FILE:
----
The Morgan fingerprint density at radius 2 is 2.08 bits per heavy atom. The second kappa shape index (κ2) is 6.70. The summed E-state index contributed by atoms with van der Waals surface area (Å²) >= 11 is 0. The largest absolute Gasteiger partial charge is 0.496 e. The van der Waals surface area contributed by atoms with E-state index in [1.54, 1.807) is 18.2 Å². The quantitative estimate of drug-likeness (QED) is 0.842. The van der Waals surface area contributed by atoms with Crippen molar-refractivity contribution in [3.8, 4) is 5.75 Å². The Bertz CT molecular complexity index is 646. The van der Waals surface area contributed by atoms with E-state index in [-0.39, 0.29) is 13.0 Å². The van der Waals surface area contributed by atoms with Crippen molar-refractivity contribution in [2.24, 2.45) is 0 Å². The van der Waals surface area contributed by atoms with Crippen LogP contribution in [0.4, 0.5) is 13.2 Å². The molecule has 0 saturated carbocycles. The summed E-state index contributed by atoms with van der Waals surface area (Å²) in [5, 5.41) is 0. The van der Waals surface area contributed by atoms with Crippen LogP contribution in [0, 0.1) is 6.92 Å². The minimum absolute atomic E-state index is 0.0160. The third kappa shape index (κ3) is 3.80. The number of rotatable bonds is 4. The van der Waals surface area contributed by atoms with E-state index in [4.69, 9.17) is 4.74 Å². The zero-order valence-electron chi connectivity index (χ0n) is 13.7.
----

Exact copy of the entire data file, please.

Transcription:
The Morgan fingerprint density at radius 2 is 2.08 bits per heavy atom. The second kappa shape index (κ2) is 6.70. The summed E-state index contributed by atoms with van der Waals surface area (Å²) >= 11 is 0. The largest absolute Gasteiger partial charge is 0.496 e. The van der Waals surface area contributed by atoms with E-state index in [1.54, 1.807) is 18.2 Å². The quantitative estimate of drug-likeness (QED) is 0.842. The van der Waals surface area contributed by atoms with Crippen molar-refractivity contribution in [3.8, 4) is 5.75 Å². The Bertz CT molecular complexity index is 646. The van der Waals surface area contributed by atoms with E-state index in [-0.39, 0.29) is 13.0 Å². The van der Waals surface area contributed by atoms with Crippen molar-refractivity contribution in [2.24, 2.45) is 0 Å². The van der Waals surface area contributed by atoms with Crippen LogP contribution in [0.4, 0.5) is 13.2 Å². The molecule has 0 saturated carbocycles. The summed E-state index contributed by atoms with van der Waals surface area (Å²) in [5, 5.41) is 0. The van der Waals surface area contributed by atoms with Crippen LogP contribution in [0, 0.1) is 6.92 Å². The minimum absolute atomic E-state index is 0.0160. The third kappa shape index (κ3) is 3.80. The number of rotatable bonds is 4. The van der Waals surface area contributed by atoms with E-state index in [4.69, 9.17) is 4.74 Å². The zero-order valence-electron chi connectivity index (χ0n) is 13.7.